Historicism: people adapt to circumstances they are in; social conditions change
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-doesnt assume we are better off now
- contextualist history
Internal Histories of Psychology - presentist
- house histories
- hand in hand with presentist
- timeline of who did what when and where; how theories change and how
methods change and only looks at psych factors
Problems: psychologists are telling the stories winners tend to write it down
External histories of Psychology contextualist
- aim to account for the development of psychological science in terms of
social, economic, political and cultural conditions.
- usually told by the outsiders historians
- answers the question Why?
- hand in hand with contextualist history
Problems: not told by psychologists, so dont know the rules of psych
History of Psych: Not very popular A neglected area
1. Only two major journals for HPS; few HPS articles in non-history journals.
2. One small, marginal APA division (26)
3. York University is one of only about two or three places in all of North America
where you can get a PhD in the History of Psychology.
4. Few psychologists are making a living teaching/studying the History of
5. Absence of psychologists among members of the History of Science Society.
Why was history seen as a waste of time?
1. Assumption that all major discoveries have been made and we need only fill in the
2. Feeling that the study of history is associated with philosophy and metaphysics.
We now stress method and the objective exploration of a phenomenon: isolating
factors and observing them from our detached base.
3. Tendency to stress technique and impatience with searches for the foundations of
techniques. Methodolatry the unreflective and uncritical worship of method.
4. We have a frontier history all about action and the applied, less interest in the
Why We SHOULD Study?
1. Un- or under-represented individuals get recognized.
- e.g., Kenneth B. Clark, Magda Arnold
2. Avoid jumping on the bandwagon.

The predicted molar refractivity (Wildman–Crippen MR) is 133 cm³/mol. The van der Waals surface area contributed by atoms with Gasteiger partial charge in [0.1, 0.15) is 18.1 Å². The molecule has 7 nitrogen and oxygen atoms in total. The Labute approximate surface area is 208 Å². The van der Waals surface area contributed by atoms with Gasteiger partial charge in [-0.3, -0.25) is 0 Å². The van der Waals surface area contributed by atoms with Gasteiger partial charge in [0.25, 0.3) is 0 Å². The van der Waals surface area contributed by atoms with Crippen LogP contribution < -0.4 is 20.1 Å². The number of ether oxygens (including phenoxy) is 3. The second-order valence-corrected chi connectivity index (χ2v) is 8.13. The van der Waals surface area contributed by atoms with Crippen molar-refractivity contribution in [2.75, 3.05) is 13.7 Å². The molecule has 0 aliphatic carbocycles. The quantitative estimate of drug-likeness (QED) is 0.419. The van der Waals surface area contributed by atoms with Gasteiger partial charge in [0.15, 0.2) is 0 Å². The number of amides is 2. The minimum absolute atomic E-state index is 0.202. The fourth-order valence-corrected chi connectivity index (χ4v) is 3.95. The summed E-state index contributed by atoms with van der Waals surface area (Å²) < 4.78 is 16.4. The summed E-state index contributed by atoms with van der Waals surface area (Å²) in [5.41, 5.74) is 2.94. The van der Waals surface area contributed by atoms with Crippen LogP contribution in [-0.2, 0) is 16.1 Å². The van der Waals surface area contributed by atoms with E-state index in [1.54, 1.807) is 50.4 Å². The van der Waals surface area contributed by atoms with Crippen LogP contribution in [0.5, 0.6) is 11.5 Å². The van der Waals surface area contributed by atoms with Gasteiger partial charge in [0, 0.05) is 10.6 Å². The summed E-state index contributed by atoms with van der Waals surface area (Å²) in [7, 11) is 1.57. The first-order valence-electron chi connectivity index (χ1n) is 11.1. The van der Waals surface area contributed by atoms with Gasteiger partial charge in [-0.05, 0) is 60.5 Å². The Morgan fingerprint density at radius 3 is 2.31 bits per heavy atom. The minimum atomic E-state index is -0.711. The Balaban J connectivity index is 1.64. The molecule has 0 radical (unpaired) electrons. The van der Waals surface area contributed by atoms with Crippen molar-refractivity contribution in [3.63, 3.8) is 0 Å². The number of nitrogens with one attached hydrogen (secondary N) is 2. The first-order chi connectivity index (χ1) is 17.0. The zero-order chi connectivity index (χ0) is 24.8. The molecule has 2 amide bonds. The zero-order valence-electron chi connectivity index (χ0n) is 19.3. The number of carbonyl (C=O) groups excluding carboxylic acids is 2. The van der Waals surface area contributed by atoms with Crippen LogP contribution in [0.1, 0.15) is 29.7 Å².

3. Psychology is a human science.
- Human nature is NOT unchanging (Danziger, 2006).
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Three Main Problems in Psychology
-do mind/body affect each other
Materialism: everything is organic, including the mind, the mind is no
different from the body the mind is the brain
-everything has a bio/physiological basis
Dualism: distinguishes the mind from the body
-the body is one physiological thing and the mind is a soul that exists in a non
proporial state; its something beyond the body
-no part in physiological processes, mind is non organic
Duncan McDougall: thought mind is part of the body did experiments
weighing people pre and post mortem found that human soul is 3.5oz
- What is the nature and origin of knowledge?
- Is knowledge innate or acquired?
- This is the nature-nurture problem.
- A priori (innate) or a posteriori (nature)?
3. Meaning, Values and Behaviour
- how do we decide what is right or wrong?
- do we decide it, or is a moral code something that comes to us
Early Development of Psychology ANCIENT SMALL SCALE SOCIETIES
How to explain/deal with psychological phenomena?
- Psychological phenomena treated like natural phenomena
- Folk logic and routine behaviors used to control incalculable events.
3 Ways to Handle Incalculable Events be they natural or psychological
1. Magical actions
- result from fortuitous association between action & natural event.
-come out of folk logic
- Superstitious behavior
- carry out an action because you believe that its going to help you deal
with the situation or prevent something negative from happening
- Principle of association
- Any action that is basically taking advantage of a power that you think
is possessed by an object that has been in contact with some large
force in life
- i.e. wearing a wisp of you grandmas hair in a locket
- Principle of similarity
- Based around the idea that in nature there are connections between